Chapter 9 Export Patterns in Medical Products in the Times of the Covid-19 Pandemic: Focus on Pharmaceuticals

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Abstract

The aim of this chapter is to identify a pattern of international trade in medical products in the context of tackling the COVID-19 pandemic. Medical products are grouped according to classifications of the World Trade Organization into four categories: pharmaceuticals, medical equipment, medical consumables, and personal protective products. This study focuses on the international trade of pharmaceuticals, which represents over a half of the total value of medical product trade. The United States, Germany, and Switzerland are key players regarding exports of medical products; however, the leaders differ in exports of the four medical product groups. Switzerland holds a predominant position in exports of pharmaceuticals, the US leads in exports of both medical equipment and medical consumables, while China is the world’s top exporter of personal protective products, occupying the 7th place in total exports of medical products. The analysis of Revealed Comparative Advantage (RCA) indices showed that high trade values do not necessarily translate into specialization in trade. Switzerland and Ireland are the world’s leaders in terms of relative trade specialization in medical products, in particular they enjoy high comparative advantages in trade of pharmaceuticals. The US and China, although both have relative specialization in overall medical exports, do not reveal comparative advantages in trade of pharmaceuticals.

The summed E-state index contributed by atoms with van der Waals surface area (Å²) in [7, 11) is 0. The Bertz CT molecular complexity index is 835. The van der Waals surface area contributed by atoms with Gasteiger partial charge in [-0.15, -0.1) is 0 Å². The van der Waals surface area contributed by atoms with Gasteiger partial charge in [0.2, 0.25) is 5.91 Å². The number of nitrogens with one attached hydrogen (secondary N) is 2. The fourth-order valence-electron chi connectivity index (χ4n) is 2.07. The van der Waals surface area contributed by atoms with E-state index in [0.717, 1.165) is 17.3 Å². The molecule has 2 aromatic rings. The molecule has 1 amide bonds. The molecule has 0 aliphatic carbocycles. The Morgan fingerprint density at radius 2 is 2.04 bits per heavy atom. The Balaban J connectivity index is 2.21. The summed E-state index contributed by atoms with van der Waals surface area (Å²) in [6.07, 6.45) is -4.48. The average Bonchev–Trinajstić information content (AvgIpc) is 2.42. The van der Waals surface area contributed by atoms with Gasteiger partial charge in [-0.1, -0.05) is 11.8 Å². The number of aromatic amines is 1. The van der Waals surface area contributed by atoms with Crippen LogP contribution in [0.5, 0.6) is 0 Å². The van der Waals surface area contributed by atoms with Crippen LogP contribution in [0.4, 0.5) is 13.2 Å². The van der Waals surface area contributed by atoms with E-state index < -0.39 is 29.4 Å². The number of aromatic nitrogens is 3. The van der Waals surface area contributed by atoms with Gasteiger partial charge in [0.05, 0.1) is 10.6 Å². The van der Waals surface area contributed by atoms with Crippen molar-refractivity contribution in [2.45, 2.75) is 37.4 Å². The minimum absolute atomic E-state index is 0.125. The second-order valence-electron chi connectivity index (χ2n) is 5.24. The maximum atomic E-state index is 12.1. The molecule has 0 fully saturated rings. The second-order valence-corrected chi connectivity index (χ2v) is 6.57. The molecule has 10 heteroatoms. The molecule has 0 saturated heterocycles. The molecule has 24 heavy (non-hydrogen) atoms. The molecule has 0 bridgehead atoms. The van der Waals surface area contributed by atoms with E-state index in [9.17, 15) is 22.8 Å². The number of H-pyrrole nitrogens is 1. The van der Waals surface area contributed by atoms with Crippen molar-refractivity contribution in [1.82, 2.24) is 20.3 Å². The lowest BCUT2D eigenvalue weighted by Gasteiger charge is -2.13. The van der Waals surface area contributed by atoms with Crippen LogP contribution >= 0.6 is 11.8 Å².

1 Introduction